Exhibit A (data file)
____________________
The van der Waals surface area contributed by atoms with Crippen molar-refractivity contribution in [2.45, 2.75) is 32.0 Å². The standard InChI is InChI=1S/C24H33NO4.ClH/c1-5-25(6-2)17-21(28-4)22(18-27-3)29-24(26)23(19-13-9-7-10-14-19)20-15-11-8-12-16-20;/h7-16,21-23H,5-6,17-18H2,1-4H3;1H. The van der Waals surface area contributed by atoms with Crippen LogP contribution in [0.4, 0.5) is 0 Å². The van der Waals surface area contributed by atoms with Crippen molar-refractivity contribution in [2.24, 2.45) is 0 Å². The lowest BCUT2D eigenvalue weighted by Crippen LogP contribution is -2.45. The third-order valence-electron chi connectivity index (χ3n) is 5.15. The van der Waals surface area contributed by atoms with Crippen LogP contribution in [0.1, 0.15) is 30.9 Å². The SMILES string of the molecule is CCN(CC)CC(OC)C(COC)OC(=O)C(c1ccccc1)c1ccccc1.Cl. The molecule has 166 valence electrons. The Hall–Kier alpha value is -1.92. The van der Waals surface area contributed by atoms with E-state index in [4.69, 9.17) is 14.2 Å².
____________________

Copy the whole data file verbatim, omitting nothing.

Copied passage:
The van der Waals surface area contributed by atoms with Crippen molar-refractivity contribution in [2.45, 2.75) is 32.0 Å². The standard InChI is InChI=1S/C24H33NO4.ClH/c1-5-25(6-2)17-21(28-4)22(18-27-3)29-24(26)23(19-13-9-7-10-14-19)20-15-11-8-12-16-20;/h7-16,21-23H,5-6,17-18H2,1-4H3;1H. The van der Waals surface area contributed by atoms with Crippen LogP contribution in [0.4, 0.5) is 0 Å². The van der Waals surface area contributed by atoms with Crippen molar-refractivity contribution in [2.24, 2.45) is 0 Å². The lowest BCUT2D eigenvalue weighted by Crippen LogP contribution is -2.45. The third-order valence-electron chi connectivity index (χ3n) is 5.15. The van der Waals surface area contributed by atoms with Crippen LogP contribution in [0.1, 0.15) is 30.9 Å². The SMILES string of the molecule is CCN(CC)CC(OC)C(COC)OC(=O)C(c1ccccc1)c1ccccc1.Cl. The molecule has 166 valence electrons. The Hall–Kier alpha value is -1.92. The van der Waals surface area contributed by atoms with E-state index in [4.69, 9.17) is 14.2 Å².